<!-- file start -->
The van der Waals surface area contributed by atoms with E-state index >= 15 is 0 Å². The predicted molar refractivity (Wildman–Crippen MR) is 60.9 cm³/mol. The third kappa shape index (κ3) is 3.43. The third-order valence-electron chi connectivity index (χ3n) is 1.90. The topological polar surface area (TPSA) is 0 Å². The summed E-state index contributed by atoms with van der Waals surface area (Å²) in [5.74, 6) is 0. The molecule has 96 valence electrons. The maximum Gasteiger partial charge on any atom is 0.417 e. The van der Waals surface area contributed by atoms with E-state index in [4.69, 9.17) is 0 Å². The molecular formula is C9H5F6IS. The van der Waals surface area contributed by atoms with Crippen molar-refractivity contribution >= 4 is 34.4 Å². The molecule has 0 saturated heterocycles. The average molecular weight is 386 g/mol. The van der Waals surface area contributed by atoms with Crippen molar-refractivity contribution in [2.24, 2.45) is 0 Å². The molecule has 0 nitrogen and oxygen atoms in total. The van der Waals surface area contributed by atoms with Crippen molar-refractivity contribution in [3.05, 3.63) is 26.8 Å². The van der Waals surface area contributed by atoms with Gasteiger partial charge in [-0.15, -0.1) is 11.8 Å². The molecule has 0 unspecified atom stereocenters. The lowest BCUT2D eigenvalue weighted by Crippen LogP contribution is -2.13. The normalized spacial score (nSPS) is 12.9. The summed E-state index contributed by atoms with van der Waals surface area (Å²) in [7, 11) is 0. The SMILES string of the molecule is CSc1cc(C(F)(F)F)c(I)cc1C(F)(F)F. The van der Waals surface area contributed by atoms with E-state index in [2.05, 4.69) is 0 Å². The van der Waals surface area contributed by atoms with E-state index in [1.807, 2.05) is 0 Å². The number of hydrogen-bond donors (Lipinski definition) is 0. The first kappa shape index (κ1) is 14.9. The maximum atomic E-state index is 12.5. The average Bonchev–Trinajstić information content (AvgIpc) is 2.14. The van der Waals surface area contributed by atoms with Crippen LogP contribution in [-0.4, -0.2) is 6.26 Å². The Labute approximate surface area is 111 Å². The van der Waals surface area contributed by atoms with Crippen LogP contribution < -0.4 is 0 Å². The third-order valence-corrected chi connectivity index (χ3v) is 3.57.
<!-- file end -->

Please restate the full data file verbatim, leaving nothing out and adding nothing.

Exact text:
The van der Waals surface area contributed by atoms with E-state index >= 15 is 0 Å². The predicted molar refractivity (Wildman–Crippen MR) is 60.9 cm³/mol. The third kappa shape index (κ3) is 3.43. The third-order valence-electron chi connectivity index (χ3n) is 1.90. The topological polar surface area (TPSA) is 0 Å². The summed E-state index contributed by atoms with van der Waals surface area (Å²) in [5.74, 6) is 0. The molecule has 96 valence electrons. The maximum Gasteiger partial charge on any atom is 0.417 e. The van der Waals surface area contributed by atoms with E-state index in [4.69, 9.17) is 0 Å². The molecular formula is C9H5F6IS. The van der Waals surface area contributed by atoms with Crippen molar-refractivity contribution >= 4 is 34.4 Å². The molecule has 0 saturated heterocycles. The average molecular weight is 386 g/mol. The van der Waals surface area contributed by atoms with Crippen molar-refractivity contribution in [2.24, 2.45) is 0 Å². The molecule has 0 nitrogen and oxygen atoms in total. The van der Waals surface area contributed by atoms with Crippen molar-refractivity contribution in [3.05, 3.63) is 26.8 Å². The van der Waals surface area contributed by atoms with Gasteiger partial charge in [-0.15, -0.1) is 11.8 Å². The molecule has 0 unspecified atom stereocenters. The lowest BCUT2D eigenvalue weighted by Crippen LogP contribution is -2.13. The normalized spacial score (nSPS) is 12.9. The summed E-state index contributed by atoms with van der Waals surface area (Å²) in [7, 11) is 0. The SMILES string of the molecule is CSc1cc(C(F)(F)F)c(I)cc1C(F)(F)F. The van der Waals surface area contributed by atoms with E-state index in [2.05, 4.69) is 0 Å². The van der Waals surface area contributed by atoms with E-state index in [1.807, 2.05) is 0 Å². The number of hydrogen-bond donors (Lipinski definition) is 0. The first kappa shape index (κ1) is 14.9. The maximum atomic E-state index is 12.5. The average Bonchev–Trinajstić information content (AvgIpc) is 2.14. The van der Waals surface area contributed by atoms with Crippen LogP contribution in [-0.4, -0.2) is 6.26 Å². The Labute approximate surface area is 111 Å². The van der Waals surface area contributed by atoms with Crippen LogP contribution < -0.4 is 0 Å². The third-order valence-corrected chi connectivity index (χ3v) is 3.57.